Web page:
Electron–hole doping asymmetry in Mott insulators has been one of the key questions related to the origin of superconductivity in the proximity of the insulating state1,2,3. To investigate this, one should prepare an exactly half-filled (zero-doped) Mott insulator and then inject or extract electrons, preferably by an electrostatic method, in the same sample. However, it is difficult to perform such measurements on high-Tc cuprates for the following three reasons. First, they are mostly either only hole-doped or electron-doped, and the crystallographic structures of the parent materials are often different. Second, they require a strong electric field to tune their band filling owing to their high half-filled carrier density (in the order of 1015 cm−2). Third, since they are charge-transfer-type insulators, electrons and holes are doped into different electronic orbitals, which may obscure the pure doping asymmetry. In practice, the inverse of the Hall coefficient monotonically increases with increasing doping concentration with the sign changing across the zero-doping point4. This is a feature of band insulators rather than Mott insulators.

In contrast to the high-Tc cuprates, the organic Mott insulator κ-(BEDT-TTF)2Cu[N(CN)2]Cl (ref. 5) (abbreviated to κ-Cl hereafter), where BEDT-TTF represents bis(ethylenedithio)tetrathiafulvalene, serves as an appropriate material for examining the electron–hole asymmetry of doped Mott insulators because of its relatively low carrier density (1.8 × 1014 cm−2) and its single electronic orbital nature. Indeed, electrons and holes are doped into the same π electron band and thus κ-Cl can be modelled as a single-band Hubbard model on an anisotropic triangular lattice (Fig. 1). Because of its high controllability of electronic states, κ-Cl has been studied intensively in terms of the bandwidth-controlled Mott transition between Mott insulating and superconducting states at half-filling6,7. The electrostatic method of carrier doping into organic Mott insulators with field-effect transistor (FET) structure has been implemented by the authors8,9. However, the limited doping concentration with the FET still forbids the observation of electron–hole asymmetry.

Figure 1: Molecular arrangement and electronic structure of κ-Cl without electron correlation.
figure 1

(a) Molecular arrangement of the BEDT-TTF layer and the effective anisotropic triangular lattice. t is the nearest-neighbour hopping (solid line) and t' is the next-nearest-neighbour hopping (dashed line) between the BEDT-TTF dimers. Two differently oriented dimers are indicated by red and blue shades. (b) Schematic representation of Fermi surface without electron interaction. The first BZ of κ-Cl is indicated by a solid square. (c) Tight-binding band structure and DOS for t'/t=−0.8 with t=55 meV. Here, Γ=(0,0), Z=(0,π/c), M=(π/a,π/c) and X=(π/a,0). The Fermi energy is denoted by dashed lines. DOS, density of states.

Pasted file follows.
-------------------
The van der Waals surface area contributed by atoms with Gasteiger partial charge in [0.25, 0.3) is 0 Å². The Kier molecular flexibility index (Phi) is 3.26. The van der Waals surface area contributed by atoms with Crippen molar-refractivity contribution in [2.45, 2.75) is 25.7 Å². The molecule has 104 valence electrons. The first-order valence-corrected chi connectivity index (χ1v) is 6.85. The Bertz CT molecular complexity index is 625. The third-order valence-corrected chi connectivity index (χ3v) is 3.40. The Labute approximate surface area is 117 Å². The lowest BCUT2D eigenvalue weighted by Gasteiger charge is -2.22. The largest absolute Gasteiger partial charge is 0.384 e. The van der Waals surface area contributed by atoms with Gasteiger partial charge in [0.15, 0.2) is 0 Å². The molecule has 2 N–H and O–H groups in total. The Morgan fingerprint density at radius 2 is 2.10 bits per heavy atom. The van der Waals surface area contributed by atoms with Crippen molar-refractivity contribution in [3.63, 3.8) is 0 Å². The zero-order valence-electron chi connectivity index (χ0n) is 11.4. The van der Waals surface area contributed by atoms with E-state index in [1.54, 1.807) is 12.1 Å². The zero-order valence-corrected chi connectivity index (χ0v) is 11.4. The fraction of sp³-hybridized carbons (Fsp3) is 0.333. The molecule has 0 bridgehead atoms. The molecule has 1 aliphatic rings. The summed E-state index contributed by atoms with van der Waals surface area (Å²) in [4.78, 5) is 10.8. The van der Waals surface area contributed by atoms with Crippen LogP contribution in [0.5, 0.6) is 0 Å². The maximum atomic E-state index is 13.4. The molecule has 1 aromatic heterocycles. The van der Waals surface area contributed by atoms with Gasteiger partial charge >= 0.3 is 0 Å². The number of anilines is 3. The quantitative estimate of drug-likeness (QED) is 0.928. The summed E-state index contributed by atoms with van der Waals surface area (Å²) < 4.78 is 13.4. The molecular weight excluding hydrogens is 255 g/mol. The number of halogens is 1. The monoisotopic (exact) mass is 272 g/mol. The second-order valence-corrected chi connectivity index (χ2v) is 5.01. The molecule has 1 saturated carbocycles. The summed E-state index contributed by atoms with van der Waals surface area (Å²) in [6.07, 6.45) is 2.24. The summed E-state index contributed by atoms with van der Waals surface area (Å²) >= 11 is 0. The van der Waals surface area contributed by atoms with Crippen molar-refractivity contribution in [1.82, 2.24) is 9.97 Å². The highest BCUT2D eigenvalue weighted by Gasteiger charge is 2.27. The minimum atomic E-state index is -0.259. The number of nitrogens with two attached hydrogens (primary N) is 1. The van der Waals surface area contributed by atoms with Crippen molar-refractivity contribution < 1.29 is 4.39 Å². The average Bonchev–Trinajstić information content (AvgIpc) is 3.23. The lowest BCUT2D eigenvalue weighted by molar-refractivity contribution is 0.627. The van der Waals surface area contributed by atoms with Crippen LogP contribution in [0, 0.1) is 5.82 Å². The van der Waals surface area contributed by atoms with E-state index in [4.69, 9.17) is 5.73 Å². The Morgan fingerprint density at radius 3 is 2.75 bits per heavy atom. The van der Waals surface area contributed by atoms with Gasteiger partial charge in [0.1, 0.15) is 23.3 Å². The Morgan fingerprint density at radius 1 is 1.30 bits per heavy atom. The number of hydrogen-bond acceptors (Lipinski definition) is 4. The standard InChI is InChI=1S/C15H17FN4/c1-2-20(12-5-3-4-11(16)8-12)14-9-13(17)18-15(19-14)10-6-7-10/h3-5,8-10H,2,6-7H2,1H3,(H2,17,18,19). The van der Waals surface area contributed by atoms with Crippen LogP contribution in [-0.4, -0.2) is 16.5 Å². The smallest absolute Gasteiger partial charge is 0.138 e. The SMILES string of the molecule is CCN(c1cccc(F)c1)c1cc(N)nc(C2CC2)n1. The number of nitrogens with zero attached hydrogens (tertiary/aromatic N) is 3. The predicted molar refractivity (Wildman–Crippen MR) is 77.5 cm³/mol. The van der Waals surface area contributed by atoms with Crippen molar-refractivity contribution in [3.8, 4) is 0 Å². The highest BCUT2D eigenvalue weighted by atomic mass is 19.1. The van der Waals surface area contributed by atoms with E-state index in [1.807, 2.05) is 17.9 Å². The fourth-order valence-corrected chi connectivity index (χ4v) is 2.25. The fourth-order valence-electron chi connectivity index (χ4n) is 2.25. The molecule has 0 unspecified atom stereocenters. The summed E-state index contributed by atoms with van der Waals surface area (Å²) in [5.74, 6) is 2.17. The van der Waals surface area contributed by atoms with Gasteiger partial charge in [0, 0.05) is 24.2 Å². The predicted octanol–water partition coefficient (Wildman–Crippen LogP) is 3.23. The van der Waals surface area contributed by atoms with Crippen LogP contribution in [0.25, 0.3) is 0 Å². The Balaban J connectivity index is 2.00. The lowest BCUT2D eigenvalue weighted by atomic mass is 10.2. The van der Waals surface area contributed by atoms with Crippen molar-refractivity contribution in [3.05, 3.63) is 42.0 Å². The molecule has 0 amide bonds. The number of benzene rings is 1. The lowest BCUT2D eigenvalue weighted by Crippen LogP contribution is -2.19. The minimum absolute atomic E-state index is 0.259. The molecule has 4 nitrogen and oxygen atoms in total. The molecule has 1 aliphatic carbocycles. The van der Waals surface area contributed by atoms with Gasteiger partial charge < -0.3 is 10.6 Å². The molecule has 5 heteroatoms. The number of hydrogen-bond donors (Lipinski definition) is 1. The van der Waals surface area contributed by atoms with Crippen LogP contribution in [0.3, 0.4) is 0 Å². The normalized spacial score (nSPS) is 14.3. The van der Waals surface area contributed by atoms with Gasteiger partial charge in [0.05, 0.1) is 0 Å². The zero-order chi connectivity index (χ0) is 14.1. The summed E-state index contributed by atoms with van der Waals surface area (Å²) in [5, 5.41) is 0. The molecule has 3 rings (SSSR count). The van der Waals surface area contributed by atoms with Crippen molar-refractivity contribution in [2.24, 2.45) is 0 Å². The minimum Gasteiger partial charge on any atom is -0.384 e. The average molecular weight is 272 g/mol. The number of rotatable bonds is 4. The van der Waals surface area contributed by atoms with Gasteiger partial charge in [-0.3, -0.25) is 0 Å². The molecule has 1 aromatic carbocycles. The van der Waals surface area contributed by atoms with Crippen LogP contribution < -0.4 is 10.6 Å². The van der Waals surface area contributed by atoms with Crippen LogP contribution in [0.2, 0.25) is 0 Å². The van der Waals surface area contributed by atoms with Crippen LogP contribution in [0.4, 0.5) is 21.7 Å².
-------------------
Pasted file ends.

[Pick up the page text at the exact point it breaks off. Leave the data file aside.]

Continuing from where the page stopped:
Here, by fabricating electric-double-layer transistors (EDLTs) based on thin single crystals of κ-Cl, we realized for the first time both electron and hole doping into the organic Mott insulator. We measured the field effect on transport properties including the sheet resistivity, Hall coefficient and resistivity anisotropy to elucidate the doping anisotropy of the electronic state in the doped organic Mott insulator. To provide further insights into the Fermi surface (FS), we calculated the single-particle spectral functions for an effective model of κ-Cl by using cluster perturbation theory (CPT)10,11. The calculations predict that strongly anisotropic suppression of the spectral weight results in the Fermi arc state under hole doping, while a relatively uniform spectral weight results in the emergence of a non-interacting-like FS in the electron-doped state. In accordance with the calculations, the experimentally observed Hall coefficients and resistivity anisotropy correspond to the pocket formed by the Fermi arcs under hole doping and to the non-interacting FS under electron doping.



We fabricated the EDLT devices by mounting an ion gel on a Hall-bar-shaped thin single crystal of κ-Cl and an Au-side gate electrode (Fig. 2a,b). First, we obtained the resistivity curve for the sheet resistivity ρ at the temperature T=220 K (Fig. 2c). As expected for a Mott insulator, a clear ambipolar field effect with a resistance peak at the gate voltage Vg≈−0.2 V was observed. The hysteresis and the leakage current remained small without any signature of a chemical reaction between the electrolyte and κ-Cl. Note that the field effect was 3% at 220 K, because thermally excited carriers in the bulk (about 100 molecular layers in a typical sample) dominated the electrical conduction owing to the low charge excitation gap (20 meV). We also confirmed that the carrier tunability of the κ-Cl EDLT greatly exceeded that of SiO2-based FETs by comparing these devices using the same κ-Cl crystal (Supplementary Fig. 1). Provided that the mobilities of the FET and EDLT are equivalent, a gate voltage of +1 V in the EDLT corresponded to 20% electron doping (see Supplementary Note 1). The resistivity curves at 220 K and the temperature dependences of the resistivity were reproducible after multiple temperature cycles (see Supplementary Note 2 and Supplementary Fig. 2).

Figure 2: EDLT device and field effect on sheet resistivity.
figure 2